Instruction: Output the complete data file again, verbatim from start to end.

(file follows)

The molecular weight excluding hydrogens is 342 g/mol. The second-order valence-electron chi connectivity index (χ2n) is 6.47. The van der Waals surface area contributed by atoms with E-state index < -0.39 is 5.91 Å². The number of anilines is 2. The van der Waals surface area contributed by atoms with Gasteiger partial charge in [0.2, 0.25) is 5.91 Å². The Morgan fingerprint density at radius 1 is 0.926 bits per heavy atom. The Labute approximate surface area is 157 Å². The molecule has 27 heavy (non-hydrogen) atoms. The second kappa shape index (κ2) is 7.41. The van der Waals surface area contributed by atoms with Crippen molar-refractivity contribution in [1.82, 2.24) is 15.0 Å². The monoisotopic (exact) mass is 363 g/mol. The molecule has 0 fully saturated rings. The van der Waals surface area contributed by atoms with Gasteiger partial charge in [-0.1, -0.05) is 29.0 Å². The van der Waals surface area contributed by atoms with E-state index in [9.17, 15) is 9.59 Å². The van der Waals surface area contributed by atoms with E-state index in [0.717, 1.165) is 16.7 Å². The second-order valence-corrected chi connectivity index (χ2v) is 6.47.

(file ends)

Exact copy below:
The molecular weight excluding hydrogens is 342 g/mol. The second-order valence-electron chi connectivity index (χ2n) is 6.47. The van der Waals surface area contributed by atoms with E-state index < -0.39 is 5.91 Å². The number of anilines is 2. The van der Waals surface area contributed by atoms with Gasteiger partial charge in [0.2, 0.25) is 5.91 Å². The Morgan fingerprint density at radius 1 is 0.926 bits per heavy atom. The Labute approximate surface area is 157 Å². The molecule has 27 heavy (non-hydrogen) atoms. The second kappa shape index (κ2) is 7.41. The van der Waals surface area contributed by atoms with Crippen molar-refractivity contribution in [1.82, 2.24) is 15.0 Å². The monoisotopic (exact) mass is 363 g/mol. The molecule has 0 fully saturated rings. The van der Waals surface area contributed by atoms with Gasteiger partial charge in [-0.1, -0.05) is 29.0 Å². The van der Waals surface area contributed by atoms with E-state index in [9.17, 15) is 9.59 Å². The van der Waals surface area contributed by atoms with E-state index in [0.717, 1.165) is 16.7 Å². The second-order valence-corrected chi connectivity index (χ2v) is 6.47.